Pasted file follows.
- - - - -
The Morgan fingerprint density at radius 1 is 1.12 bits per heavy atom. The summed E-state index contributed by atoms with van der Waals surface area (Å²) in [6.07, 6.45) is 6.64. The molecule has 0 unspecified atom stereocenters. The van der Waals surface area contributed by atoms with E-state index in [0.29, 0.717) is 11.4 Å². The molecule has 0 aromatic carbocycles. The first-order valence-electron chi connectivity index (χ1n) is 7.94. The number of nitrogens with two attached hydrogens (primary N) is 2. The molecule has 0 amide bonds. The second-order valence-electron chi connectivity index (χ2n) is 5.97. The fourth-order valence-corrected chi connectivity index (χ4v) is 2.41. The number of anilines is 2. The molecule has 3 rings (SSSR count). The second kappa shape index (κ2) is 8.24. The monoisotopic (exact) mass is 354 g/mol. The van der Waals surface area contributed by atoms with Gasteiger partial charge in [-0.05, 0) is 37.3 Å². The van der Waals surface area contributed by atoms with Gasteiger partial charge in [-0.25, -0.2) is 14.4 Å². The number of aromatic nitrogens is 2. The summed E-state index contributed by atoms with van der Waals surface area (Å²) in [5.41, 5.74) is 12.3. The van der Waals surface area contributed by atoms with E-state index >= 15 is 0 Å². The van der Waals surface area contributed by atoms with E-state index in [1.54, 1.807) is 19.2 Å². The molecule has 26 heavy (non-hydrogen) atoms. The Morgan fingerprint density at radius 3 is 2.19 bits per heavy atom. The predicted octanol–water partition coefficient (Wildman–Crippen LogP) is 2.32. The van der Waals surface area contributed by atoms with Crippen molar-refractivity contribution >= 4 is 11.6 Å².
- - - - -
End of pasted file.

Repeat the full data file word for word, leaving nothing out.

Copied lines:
The Morgan fingerprint density at radius 1 is 1.12 bits per heavy atom. The summed E-state index contributed by atoms with van der Waals surface area (Å²) in [6.07, 6.45) is 6.64. The molecule has 0 unspecified atom stereocenters. The van der Waals surface area contributed by atoms with E-state index in [0.29, 0.717) is 11.4 Å². The molecule has 0 aromatic carbocycles. The first-order valence-electron chi connectivity index (χ1n) is 7.94. The number of nitrogens with two attached hydrogens (primary N) is 2. The molecule has 0 amide bonds. The second-order valence-electron chi connectivity index (χ2n) is 5.97. The fourth-order valence-corrected chi connectivity index (χ4v) is 2.41. The number of anilines is 2. The molecule has 3 rings (SSSR count). The second kappa shape index (κ2) is 8.24. The monoisotopic (exact) mass is 354 g/mol. The van der Waals surface area contributed by atoms with Gasteiger partial charge in [-0.05, 0) is 37.3 Å². The van der Waals surface area contributed by atoms with Gasteiger partial charge in [-0.25, -0.2) is 14.4 Å². The number of aromatic nitrogens is 2. The summed E-state index contributed by atoms with van der Waals surface area (Å²) in [5.41, 5.74) is 12.3. The van der Waals surface area contributed by atoms with E-state index >= 15 is 0 Å². The van der Waals surface area contributed by atoms with E-state index in [1.54, 1.807) is 19.2 Å². The molecule has 26 heavy (non-hydrogen) atoms. The Morgan fingerprint density at radius 3 is 2.19 bits per heavy atom. The predicted octanol–water partition coefficient (Wildman–Crippen LogP) is 2.32. The van der Waals surface area contributed by atoms with Crippen molar-refractivity contribution >= 4 is 11.6 Å².